Now it's time to create a new device of a type we just defined.

  1. Navigate to cloud section (alternatively use the link

This is your "front-end" dashboard, where you can manage all your devices, rules (more about it later) see incoming data on charts and so on and so forth.

  1. Select "Devices" from "My ARTIK Cloud" dropdown and create a new device, choose the device type you just created and give it a fancy name. Something like below (I'm not good in fancy names).


  1. Click on "Connect device". It should appear on the list.


Well done! Click on the cogwheel in the bottom right corner of your device's tile. There are two important things you need in order to properly connect to your device - Device ID and Device Token. While the first one is constant, just copy it and store for further steps, the token can be regenerated at any time (for example in case our fire alarm's security was compromised). Generate yourself a token and save it for future (I recommend not to write it down on a sticker!).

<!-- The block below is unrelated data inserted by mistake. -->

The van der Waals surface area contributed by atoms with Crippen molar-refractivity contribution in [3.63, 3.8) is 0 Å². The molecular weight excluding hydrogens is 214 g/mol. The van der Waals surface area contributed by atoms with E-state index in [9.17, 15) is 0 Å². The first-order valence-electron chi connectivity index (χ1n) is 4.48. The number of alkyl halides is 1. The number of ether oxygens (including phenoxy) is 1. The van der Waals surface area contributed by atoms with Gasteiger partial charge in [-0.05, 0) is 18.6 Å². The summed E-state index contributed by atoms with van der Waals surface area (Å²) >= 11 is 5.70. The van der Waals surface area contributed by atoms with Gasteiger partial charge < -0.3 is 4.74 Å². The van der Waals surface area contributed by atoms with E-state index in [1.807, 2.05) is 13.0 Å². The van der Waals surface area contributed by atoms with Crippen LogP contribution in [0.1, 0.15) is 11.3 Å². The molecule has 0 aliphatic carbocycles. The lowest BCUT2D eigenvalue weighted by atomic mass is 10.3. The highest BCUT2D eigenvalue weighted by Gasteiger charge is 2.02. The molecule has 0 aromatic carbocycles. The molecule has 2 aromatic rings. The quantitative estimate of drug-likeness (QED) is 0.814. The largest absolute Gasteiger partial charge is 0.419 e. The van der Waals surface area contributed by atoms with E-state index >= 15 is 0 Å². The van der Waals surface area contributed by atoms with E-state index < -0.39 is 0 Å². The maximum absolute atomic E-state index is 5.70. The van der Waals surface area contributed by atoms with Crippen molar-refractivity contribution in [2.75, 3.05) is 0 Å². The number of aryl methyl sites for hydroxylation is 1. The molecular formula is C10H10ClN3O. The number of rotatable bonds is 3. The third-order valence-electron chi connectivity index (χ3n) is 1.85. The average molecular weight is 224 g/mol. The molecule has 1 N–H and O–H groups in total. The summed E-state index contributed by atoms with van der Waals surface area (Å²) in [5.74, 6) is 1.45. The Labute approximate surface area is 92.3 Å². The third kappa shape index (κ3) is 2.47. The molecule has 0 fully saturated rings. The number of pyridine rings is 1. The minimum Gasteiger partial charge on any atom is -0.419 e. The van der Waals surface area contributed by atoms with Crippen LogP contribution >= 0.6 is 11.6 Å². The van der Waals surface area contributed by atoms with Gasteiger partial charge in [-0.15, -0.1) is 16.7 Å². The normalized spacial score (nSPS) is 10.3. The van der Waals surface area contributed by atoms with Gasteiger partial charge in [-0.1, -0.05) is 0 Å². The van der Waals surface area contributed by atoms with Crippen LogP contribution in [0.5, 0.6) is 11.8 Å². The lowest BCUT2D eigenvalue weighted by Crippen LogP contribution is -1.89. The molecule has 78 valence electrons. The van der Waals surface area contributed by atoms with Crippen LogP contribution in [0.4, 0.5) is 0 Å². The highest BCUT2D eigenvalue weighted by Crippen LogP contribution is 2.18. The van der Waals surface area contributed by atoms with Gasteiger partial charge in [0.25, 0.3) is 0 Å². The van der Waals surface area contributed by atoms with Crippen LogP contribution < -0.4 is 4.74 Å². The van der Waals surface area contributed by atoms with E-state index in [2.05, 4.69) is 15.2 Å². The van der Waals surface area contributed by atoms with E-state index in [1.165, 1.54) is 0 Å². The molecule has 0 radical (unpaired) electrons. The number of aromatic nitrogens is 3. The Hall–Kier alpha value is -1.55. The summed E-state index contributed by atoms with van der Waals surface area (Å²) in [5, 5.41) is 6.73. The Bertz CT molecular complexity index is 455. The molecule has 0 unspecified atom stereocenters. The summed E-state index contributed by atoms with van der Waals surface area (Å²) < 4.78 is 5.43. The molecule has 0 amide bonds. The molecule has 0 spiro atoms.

Node-RED is a great tool from IBM which allows you to quickly prototype any kind of simple communication and data processing, with graphical editor and ready to go blocks (nodes). Since multiple new nodes are being created by the community, it's now a perfect tool for prototyping the IoT systems - you can simply change the way things work without too much effort.